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Scientia Agricola

On-line version ISSN 1678-992X

Sci. agric. (Piracicaba, Braz.) vol.66 no.5 Piracicaba Sept./Oct. 2009

http://dx.doi.org/10.1590/S0103-90162009000500001 

AGRICULTURAL ENGINEERING

 

Intelligent instrument to facilitate decision making in the evaluation of soil resistance to root penetration

 

Instrumentação inteligente para auxilio à tomada de decisão na avaliação da resistência do solo à penetração de raízes

 

 

Ladislau Marcelino Rabello*; Paulo Estevão Cruvinel

Embrapa Instrumentação Agropecuária, R. XV de Novembro - 1452, C.P. 741, 13560-970 - São Carlos, SP - Brasil

 

 


ABSTRACT

This contribution introduces an instrument for decision-making in agricultural processes based on the measurements and mapping of soil resistance to root penetration. Its development was based on a new and advanced instrumentation tool, enabling in almost real-time to acquire the necessary information for spatial variability analysis of plant root penetration resistance in soils, due to natural or artificial soil compaction processes, i.e., not only for an area of soil but also for a soil profile. The system allows soil resistance assays for both laboratory and agricultural fields. Moreover, the development focused on an intelligent instrumentation concept, as well as a microprobe (30º for the spire angle, 1,6 mm for the base diameter, and 30 mm of total length), with a strain-gage transducer sensor. Results have shown that measurements of soil resistance to plant root penetration can be performed up to the limit of (483.47 ± 0.69) N, with a resolution of 15.4 N. Additionally, the versatility of the system is verified for soil resistance data collection and its interpretation to root plant penetration, since they can be presented in table formats, one-dimensional graphs, two-dimensional and three-dimensional maps. Therefore, this system enables users to obtain a quick interpretation of the soil aggregation state in agricultural areas.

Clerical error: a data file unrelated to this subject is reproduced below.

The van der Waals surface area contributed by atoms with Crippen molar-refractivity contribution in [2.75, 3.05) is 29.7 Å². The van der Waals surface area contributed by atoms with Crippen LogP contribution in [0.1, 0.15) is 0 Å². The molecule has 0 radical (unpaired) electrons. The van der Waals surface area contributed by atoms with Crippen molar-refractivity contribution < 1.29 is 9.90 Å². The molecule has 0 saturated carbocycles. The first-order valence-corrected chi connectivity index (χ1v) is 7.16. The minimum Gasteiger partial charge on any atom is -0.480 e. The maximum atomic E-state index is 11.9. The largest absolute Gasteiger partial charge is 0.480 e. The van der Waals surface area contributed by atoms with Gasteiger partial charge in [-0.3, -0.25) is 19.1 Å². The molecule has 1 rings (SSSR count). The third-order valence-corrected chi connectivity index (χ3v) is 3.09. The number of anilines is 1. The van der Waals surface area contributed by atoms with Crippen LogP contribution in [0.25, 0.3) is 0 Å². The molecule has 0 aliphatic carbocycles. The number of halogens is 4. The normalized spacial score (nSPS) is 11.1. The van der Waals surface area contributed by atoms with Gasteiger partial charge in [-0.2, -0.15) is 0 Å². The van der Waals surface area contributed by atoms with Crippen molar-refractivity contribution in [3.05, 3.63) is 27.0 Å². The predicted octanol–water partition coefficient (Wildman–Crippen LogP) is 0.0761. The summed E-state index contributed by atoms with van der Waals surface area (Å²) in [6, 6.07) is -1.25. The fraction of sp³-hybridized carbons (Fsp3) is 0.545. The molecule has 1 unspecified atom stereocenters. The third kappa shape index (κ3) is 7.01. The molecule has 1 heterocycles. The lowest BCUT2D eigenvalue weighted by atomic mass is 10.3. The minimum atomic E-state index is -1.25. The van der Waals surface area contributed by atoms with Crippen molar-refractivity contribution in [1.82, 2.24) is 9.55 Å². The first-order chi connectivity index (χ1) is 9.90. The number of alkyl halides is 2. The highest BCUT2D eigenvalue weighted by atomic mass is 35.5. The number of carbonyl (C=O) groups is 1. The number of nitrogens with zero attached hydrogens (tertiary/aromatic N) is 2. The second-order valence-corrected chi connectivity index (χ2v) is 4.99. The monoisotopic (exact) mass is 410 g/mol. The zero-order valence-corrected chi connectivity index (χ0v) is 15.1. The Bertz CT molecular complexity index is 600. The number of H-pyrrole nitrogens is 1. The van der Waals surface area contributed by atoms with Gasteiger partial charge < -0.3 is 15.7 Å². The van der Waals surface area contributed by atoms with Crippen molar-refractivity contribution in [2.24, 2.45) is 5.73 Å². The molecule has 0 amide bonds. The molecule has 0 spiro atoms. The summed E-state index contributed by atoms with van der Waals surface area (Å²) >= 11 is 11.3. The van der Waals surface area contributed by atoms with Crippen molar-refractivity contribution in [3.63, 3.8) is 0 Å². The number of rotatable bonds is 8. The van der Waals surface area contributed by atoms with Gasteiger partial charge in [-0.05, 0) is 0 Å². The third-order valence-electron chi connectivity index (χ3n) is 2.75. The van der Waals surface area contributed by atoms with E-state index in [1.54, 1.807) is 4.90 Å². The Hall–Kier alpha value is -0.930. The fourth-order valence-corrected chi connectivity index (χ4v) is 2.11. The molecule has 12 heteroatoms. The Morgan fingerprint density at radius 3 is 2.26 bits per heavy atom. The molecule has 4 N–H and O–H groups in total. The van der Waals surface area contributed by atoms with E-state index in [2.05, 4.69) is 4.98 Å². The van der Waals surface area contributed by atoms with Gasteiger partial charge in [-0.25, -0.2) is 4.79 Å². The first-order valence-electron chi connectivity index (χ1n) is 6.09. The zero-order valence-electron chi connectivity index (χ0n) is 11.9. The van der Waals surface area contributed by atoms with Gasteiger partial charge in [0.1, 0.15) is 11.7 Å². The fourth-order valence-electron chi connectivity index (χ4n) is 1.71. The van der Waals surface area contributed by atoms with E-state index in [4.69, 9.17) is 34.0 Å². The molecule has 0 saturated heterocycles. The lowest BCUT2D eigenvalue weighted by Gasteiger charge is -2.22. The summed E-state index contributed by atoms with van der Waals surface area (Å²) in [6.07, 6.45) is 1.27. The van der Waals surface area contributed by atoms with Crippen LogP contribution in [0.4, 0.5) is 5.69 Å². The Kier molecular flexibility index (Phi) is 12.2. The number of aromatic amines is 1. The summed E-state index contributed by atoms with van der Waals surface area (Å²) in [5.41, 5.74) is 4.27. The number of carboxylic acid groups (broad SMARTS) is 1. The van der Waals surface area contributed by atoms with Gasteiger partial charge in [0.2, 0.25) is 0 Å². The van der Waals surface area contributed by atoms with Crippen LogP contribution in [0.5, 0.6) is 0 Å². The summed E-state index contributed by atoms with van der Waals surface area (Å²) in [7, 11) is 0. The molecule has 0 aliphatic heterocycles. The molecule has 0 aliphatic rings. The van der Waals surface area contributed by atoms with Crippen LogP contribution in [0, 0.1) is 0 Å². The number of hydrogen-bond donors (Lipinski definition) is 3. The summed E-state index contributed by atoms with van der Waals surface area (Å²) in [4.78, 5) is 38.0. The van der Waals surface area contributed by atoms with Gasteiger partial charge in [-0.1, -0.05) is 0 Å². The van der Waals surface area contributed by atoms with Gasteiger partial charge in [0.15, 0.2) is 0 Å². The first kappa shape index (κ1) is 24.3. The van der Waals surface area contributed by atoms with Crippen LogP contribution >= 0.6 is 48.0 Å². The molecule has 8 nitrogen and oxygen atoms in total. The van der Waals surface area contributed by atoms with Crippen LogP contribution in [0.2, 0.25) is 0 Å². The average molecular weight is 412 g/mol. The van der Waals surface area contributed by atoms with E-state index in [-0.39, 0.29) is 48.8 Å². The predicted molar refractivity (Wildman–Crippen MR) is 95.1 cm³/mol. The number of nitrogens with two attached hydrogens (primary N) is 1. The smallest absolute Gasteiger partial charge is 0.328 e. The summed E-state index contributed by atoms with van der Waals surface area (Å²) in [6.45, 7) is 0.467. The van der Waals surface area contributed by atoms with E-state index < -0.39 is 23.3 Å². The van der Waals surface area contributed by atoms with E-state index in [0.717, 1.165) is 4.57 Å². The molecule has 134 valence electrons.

Key words: agricultural instrumentation, intelligent systems, signal processing, soil microprobe, soil penetrometer


RESUMO

Neste trabalho é apresentado um instrumento para auxilio à tomada de decisão em processos que envolvem avaliações da resistência do solo à penetração de raízes. Seu desenvolvimento fundamenta-se na concepção de uma nova ferramenta instrumental avançada, que viabiliza em tempo quase real informações para análise da variabilidade espacial da resistência do solo à penetração de raízes, tanto para área como para perfil, devido aos processos de compactação natural ou artificial do solo. Ensaios para a medida da resistência do solo à penetração de raízes podem ser realizados tanto em ambiente laboratorial como diretamente em campo agrícola. Para o desenvolvimento utilizou-se o enfoque da instrumentação inteligente, bem como uma microsonda (ângulo de cone de 30º, diâmetro de base de 1,6 mm e comprimento total de 30 mm) sensoriada por célula de carga. Resultados mostram que medidas de resistência do solo à penetração de raízes podem ser realizadas até um limite de (483,47 ± 0,69) N com resolução de 15,4 N. Adicionalmente, a versatilidade do sistema é verificada para a coleta de dados e interpretação da resistência do solo à penetração de raízes, uma vez que podem ser apresentados na forma de tabelas, gráficos unidimensionais, mapas bidimensionais e mapas tridimensionais. Desta maneira, o sistema possibilita ao usuário uma rápida interpretação sobre o estado de agregação do solo em áreas de cultivo agrícolas.

Palavras-chave: instrumentação agropecuária, sistemas inteligentes, processamento de sinais, microsonda, penetrômetros